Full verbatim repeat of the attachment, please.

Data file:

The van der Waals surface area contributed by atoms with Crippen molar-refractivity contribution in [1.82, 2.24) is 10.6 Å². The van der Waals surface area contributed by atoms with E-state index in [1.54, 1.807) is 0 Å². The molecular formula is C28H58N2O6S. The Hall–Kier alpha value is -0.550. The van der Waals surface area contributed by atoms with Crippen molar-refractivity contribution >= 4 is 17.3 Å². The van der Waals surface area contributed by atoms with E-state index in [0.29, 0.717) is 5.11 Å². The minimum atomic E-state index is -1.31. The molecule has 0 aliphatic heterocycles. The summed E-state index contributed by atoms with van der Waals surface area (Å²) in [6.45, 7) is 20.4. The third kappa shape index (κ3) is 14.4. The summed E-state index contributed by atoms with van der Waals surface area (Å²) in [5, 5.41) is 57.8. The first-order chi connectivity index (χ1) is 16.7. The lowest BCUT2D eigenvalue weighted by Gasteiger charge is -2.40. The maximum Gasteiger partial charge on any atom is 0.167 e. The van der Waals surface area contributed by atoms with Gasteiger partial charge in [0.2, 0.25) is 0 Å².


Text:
The van der Waals surface area contributed by atoms with Crippen molar-refractivity contribution in [1.82, 2.24) is 10.6 Å². The van der Waals surface area contributed by atoms with E-state index in [1.54, 1.807) is 0 Å². The molecular formula is C28H58N2O6S. The Hall–Kier alpha value is -0.550. The van der Waals surface area contributed by atoms with Crippen molar-refractivity contribution >= 4 is 17.3 Å². The van der Waals surface area contributed by atoms with E-state index in [0.29, 0.717) is 5.11 Å². The minimum atomic E-state index is -1.31. The molecule has 0 aliphatic heterocycles. The summed E-state index contributed by atoms with van der Waals surface area (Å²) in [6.45, 7) is 20.4. The third kappa shape index (κ3) is 14.4. The summed E-state index contributed by atoms with van der Waals surface area (Å²) in [5, 5.41) is 57.8. The first-order chi connectivity index (χ1) is 16.7. The lowest BCUT2D eigenvalue weighted by Gasteiger charge is -2.40. The maximum Gasteiger partial charge on any atom is 0.167 e. The van der Waals surface area contributed by atoms with Gasteiger partial charge in [0.2, 0.25) is 0 Å².